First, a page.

LEDs are at the forefront of light industry discussion because they are such a gamechanger when it comes to energy efficiency and lifespan. But how do recent developments to LED technology affect the everyday consumer? What’s the simplest way to navigate this uncharted territory when shopping for LED light bulbs? The very recent availability of an LED replacement for the common household incandescent lamp has created a world of new potential, and along with it a whole new set of standards. In this post, we will be discussing the various ways to distinguish between the different LED options.
1. Light Output
Incandescent lamps have always been measured in watts, because for a really long time people equated the electricity it took to light a bulb with the luminosity it created. So “60 watts” came to mean “the brightness of a 60-watt incandescent lamp,” even though luminosity is measured in lumens, not watts.
With the introduction of more energy efficient lighting, however, this standard doesn’t work. It takes significantly less wattage to produce the same amount of light in an LED or fluorescent lamp, so it’s important for consumers to understand the luminosity of a bulb rather than simply its wattage.
Luminosity, or lamp brightness, is measured in lumens. The chart to the right demonstrates the amount of lumens a standard incandescent light bulb produces, so if you’re used to watts you can easily figure out what lumen count you want in your new LED bulb.
An LED lamp’s packaging or product description might mention how comparable its lumens are to the light output of a 60-, 75- or 100-watt incandescent bulb, but it’s wise to know ahead of time what luminosity you want just in case the incandescent watt-equivalent is not included.
Takeaway: Lumens are how the brightness of an LED light bulb is measured. You’ll choose your bulb based on how bright you want the light to shine, not by how much energy it will be using.
Fluorescent light bulbs are all the rage. Today, the majority of households in the U.S. have begun to adapt their lighting, exchanging inefficient incandescent light bulbs for energy-saving compact fluorescent lamps (CFLs). These familiar spiral-shaped light bulbs hide under our lamp shades, within our ceiling lights, behind our wall sconces, and are quite pleasant to use. Often, you can’t even tell the difference between a classic incandescent and a CFL.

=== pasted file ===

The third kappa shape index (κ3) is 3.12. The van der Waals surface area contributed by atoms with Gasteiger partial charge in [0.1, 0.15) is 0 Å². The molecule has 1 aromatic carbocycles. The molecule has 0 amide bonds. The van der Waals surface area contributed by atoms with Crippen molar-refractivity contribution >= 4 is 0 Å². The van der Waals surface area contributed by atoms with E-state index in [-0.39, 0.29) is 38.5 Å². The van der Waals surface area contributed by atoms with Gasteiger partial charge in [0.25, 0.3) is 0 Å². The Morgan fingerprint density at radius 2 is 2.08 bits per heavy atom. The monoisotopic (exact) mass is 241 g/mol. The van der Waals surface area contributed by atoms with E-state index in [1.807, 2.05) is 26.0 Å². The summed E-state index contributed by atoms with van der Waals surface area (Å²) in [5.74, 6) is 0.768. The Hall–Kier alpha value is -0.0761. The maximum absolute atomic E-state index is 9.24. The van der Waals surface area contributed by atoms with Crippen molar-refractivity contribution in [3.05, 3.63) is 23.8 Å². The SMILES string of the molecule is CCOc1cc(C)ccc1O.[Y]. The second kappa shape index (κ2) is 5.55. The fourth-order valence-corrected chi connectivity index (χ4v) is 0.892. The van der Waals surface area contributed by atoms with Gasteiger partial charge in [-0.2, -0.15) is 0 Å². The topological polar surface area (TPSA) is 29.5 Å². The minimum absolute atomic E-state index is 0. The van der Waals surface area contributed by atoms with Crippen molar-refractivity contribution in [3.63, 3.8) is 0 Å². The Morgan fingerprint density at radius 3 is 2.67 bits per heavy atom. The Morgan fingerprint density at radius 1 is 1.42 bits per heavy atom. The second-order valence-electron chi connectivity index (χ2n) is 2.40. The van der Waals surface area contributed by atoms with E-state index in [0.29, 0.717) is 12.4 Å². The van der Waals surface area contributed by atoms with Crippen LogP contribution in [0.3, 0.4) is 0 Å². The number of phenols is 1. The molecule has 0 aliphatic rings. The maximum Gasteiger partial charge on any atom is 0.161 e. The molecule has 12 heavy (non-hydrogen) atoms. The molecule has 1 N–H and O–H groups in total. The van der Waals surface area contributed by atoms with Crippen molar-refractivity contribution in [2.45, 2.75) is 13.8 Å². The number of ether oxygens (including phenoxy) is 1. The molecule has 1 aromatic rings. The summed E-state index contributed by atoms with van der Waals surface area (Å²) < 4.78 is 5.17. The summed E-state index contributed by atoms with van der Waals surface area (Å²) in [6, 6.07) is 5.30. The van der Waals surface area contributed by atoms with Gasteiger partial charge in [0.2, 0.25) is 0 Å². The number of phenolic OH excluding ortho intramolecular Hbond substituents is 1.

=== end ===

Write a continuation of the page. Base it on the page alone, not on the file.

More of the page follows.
As incandescent lights become a thing of the past, and energy efficient lighting becomes more of a priority, the fluorescent lights have gained popularity.
Fluorescent lights use much less energy to produce the same light output as any incandescent lamp, and they last many times longer. Plus, improvements in fluorescent lighting technology have turned these lamps into a pleasant source to have around your home or work space. The cost upfront isn’t terribly more than an incandescent, either.
Presently, cost and technology make fluorescent lights and LEDs (light emitting diodes) rivals in the energy efficient lighting market. But it won’t stay that way for long. Lighting experts say that while fluorescent lighting technology has reached its peak, LEDs are still evolving and improving. Even now, manufacturers are coming out with new LED lights that surpass fluorescent technology in many different ways.
Let’s examine how fluorescent light bulbs compare with today’s LED light bulbs:
Efficiency: While both light sources are considered efficient, LED lights have pulled ahead. A CFL produces 30-50 lumens or light per watt, while an LED on the market today can produce 60-100+ lumens per watt.
Rated Life: LEDs and fluorescent lights also both have long rated lives, but again, LEDs win. A CFL can last between 6,000 and 15,000 hours. An LED can last between 25,000 and 60,000 hours.
Mercury: Fluorescent lights contain mercury, and LEDs don’t. While operating fluorescent lights on a daily basis won’t put you in danger, a broken light bulb will expose you to a small amount of this toxic substance.
Infrared and UV: LED light bulbs don’t emit infrared or UV radiation in the same direction they emit light, but fluorescent lights do. Thus, LEDs will not damage sensitive material, and they won’t attract bugs. Read More